Percussion Threads from Zurich to Mzansi

The Percussion Threads from Zurich to Mzansi concert at Zurich’s Rietberg Museum, is a meeting of both musicians and compositions from Switzerland and South Africa and will subsequently go on tour in the two countries.

Neo Muyanga, Percussion Threads from Zurich to Mzansi, rehearsal @ Museum Rietberg © Pascal Schlecht

Katja Heldt
How does classical music sound in the 21st century? How does musical exchange work in the decolonization era? And in what context should it take place?

The Swiss initiative guerillaclassics is engaged in a wide range of projects, searching for answers and investigating the current relevance and formats of classical music. In the spring of 2020, Zurich’s Cosmic Percussion Ensemble will tour South Africa with local musicians.


Cosmic Percussion Ensemble, Trailer

The event will be launched on March 6th with a concert at Zurich’s Rietberg Museum, in which new works by Swiss composer Nik Bärtsch and South African composer Neo Muyanga will be performed as part of the current FIKTION KONGO exhibition.

Hiromi Gut, artistic director and founder of guerillaclassics, who initiated this project, explains: “The Congo exhibition features an exciting change of perspective in which young Congolese artists are granted a voice. Our tour is structured in the same way, we work with musicians from Switzerland, Angola, Congo and South Africa and wish to explore different ways of playing”.

Radical and new approach to classical and contemporary music

Since its foundation in 2017, guerillaclassics has been committed to radically rethink both classical and contemporary music’s long-established structures, regarding both concert business as well concept and settings. Their diverse programmes pursue the clear goal of bringing what was usually relegated to concert halls into everyday life. The more unusual the setting, the better, whether on the road, construction sites or at a sport event in the mountains with a local yodelling club: guerillaclassics operates at the intersection of music with drama, dance and theatre, by changing the context of musical experiences with unusual concert formats.

“With guerillaclassics I wanted to fulfill the dream of making classical music an everyday part of society. To achieve this, the music must take place outside the confines of a shielded concert hall and brought into the various communities” says Hiromi Gut. For Gut, dealing with the history of apartheid and the strong social differences that still exist in South Africa is an important aspect of this project: “We play at sunrise for the commuters at Park Station in Johannesburg, Africa’s largest train station. Playing in a public space has a special relevance as access to classical European music is still associated with a white minority in South Africa”.

A link between cultures

For the South Africa tour as well as the concert at Rietberg Museum, the two composers Nik Bärtsch and Neo Muyanga have written pieces that deal with cultural exchange but also with their musical origins, placed in a larger context. The works of Zurich composer Nik Bärtsch explore different musical genres and traditions, searching for connections between cultures.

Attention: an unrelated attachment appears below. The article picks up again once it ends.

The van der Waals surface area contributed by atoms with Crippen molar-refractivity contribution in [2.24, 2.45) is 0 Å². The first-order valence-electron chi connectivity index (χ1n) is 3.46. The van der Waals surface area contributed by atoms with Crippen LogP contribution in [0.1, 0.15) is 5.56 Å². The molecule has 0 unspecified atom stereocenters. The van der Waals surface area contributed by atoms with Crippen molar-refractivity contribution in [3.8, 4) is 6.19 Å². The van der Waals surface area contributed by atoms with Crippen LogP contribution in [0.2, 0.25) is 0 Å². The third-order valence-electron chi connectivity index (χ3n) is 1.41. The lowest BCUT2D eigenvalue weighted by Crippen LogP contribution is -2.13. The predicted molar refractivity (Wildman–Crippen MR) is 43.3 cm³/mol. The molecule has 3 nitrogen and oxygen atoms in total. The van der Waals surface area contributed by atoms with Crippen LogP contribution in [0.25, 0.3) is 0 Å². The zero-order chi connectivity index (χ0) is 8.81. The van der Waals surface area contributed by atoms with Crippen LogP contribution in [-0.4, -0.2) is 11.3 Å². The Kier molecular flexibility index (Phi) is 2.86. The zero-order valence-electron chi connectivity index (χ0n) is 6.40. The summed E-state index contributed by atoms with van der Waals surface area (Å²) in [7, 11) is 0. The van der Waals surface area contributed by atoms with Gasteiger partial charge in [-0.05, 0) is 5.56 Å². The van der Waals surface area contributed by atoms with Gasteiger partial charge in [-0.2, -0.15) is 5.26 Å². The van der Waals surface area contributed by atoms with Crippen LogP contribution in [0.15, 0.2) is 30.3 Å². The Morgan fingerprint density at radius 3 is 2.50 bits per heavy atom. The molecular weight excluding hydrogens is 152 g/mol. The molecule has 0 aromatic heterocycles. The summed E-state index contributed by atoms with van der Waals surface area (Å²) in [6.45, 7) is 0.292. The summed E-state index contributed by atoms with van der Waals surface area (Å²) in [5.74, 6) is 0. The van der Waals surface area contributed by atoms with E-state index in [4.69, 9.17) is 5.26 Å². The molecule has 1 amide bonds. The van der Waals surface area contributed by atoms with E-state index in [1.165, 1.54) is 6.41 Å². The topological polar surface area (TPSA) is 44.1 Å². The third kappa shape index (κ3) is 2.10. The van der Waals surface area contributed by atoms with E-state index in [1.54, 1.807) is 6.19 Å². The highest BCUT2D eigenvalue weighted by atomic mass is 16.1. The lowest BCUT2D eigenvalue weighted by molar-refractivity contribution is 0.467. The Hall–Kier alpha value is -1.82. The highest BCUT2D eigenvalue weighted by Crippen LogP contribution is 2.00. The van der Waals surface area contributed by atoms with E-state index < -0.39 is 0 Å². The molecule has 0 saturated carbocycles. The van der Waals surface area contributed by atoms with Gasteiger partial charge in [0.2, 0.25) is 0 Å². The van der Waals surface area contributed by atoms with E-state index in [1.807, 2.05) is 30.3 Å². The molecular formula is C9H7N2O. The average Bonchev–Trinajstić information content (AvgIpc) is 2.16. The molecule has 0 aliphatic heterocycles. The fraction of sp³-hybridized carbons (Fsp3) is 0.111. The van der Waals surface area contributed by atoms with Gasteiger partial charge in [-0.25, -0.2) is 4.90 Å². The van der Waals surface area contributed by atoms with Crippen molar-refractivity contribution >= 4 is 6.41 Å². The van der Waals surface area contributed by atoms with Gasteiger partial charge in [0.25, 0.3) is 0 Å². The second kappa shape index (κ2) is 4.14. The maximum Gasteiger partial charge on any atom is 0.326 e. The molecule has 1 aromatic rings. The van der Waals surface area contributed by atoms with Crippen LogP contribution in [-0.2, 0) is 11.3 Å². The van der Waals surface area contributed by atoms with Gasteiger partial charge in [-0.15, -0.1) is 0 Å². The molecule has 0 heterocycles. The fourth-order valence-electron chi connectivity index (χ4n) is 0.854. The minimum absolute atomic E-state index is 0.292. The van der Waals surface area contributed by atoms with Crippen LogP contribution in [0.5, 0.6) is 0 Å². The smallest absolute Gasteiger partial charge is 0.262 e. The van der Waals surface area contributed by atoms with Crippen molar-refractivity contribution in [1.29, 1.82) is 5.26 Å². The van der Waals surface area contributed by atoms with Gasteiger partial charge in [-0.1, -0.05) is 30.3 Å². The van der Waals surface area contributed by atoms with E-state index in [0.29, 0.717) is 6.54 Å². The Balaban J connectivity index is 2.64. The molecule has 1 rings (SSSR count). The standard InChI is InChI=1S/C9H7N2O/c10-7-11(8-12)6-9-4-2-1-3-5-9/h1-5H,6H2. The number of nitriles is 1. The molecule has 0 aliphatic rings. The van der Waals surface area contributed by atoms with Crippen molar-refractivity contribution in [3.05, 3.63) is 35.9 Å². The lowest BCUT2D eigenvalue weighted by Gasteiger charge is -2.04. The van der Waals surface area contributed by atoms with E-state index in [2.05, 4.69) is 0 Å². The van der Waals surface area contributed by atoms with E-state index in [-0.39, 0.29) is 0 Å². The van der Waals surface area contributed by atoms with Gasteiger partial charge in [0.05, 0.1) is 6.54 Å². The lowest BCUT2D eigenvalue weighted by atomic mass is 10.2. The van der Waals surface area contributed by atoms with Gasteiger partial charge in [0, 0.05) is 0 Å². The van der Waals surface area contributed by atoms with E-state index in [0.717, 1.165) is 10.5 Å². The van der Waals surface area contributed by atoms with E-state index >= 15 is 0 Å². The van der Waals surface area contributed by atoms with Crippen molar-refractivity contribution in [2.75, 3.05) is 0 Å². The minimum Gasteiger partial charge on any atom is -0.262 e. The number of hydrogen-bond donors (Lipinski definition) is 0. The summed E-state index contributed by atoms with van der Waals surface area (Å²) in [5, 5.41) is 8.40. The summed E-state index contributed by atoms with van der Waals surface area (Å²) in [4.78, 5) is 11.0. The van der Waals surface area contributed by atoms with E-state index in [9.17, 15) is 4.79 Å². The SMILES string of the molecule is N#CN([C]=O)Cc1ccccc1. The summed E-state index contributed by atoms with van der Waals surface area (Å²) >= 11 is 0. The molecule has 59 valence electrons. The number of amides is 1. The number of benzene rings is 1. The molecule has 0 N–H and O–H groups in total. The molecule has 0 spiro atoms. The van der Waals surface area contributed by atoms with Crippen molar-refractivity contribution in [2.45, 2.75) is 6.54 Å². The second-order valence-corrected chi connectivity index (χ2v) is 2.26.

Nik Bärtsch, Ronin: Modul 45

For the journey, Bärtsch composed COSMIC APPROPRIATION for the four percussionists of the Cosmic Percussion Ensemble. He describes his approach as follows: “When composing, I like to use instruments as well as ritual techniques from different regions of the world and I am personally much more interested in how sound and playing techniques can be used, rather than in the origin of instruments. I don’t believe that music is a universal language, but I do think that there are certain codes, affinities as well as resonance and spaces that are used in the production and reception of music who are in fact universal”.

Portrait Nik Bärtsch © Hiromi Gut

Neo Muyanga also uses various percussive traditions and traditional instruments like the ngoni or uHadi as well as the voice in his composition. The piece combines written elements with improvisation and is designed to incorporate playing styles from different regions such as the Xhosa tradition.

The audience is invited to search for the origins and roots of music and to discover something new in unusual contexts as well as to hear the old in a new way.
Katja Heldt

Trailer guerillaclassics: Percussion Threads from Zurich to Mzansi

Concerts
6.03.2020 19h: Rietberg Museum Zürich (ausverkauft)
8.04.2020, 19:30h: Club Exil, Zürich, extra concert

Nik Bärtsch, guerillaclassics, Cosmic Percussion Ensemble, Museum Reitberg, Neo Muyanga

neo-profiles: Nik Bärtsch, guerilla classics, Cosmic Percussion Ensemble

4 Replies to “Percussion Threads from Zurich to Mzansi”

    1. Genau, Danke für den input: insbesondere toll, dass das erste Konzert im Museum Rietberg stattfindet und so das Visuelle zur Musik hinzukommt, denn die Schnittstellen betreffen ja alle Sparten, auch wenn leider bereits ausgebucht – im Exil hat’s zum Glück noch Platz..

    1. Lieber Christian
      Danke für das positive Feedback – ja, es gilt m.E. alle Arten von Bezügen herzustellen, auf dass die zeitgenössische Musik zwischen Kulturen, Sparten und musikalischen Genres vermittle.. das Potenzial liegt in der Musik selbst, und so gehört/erlebt, ist sie sicherlich für Viele interessant..

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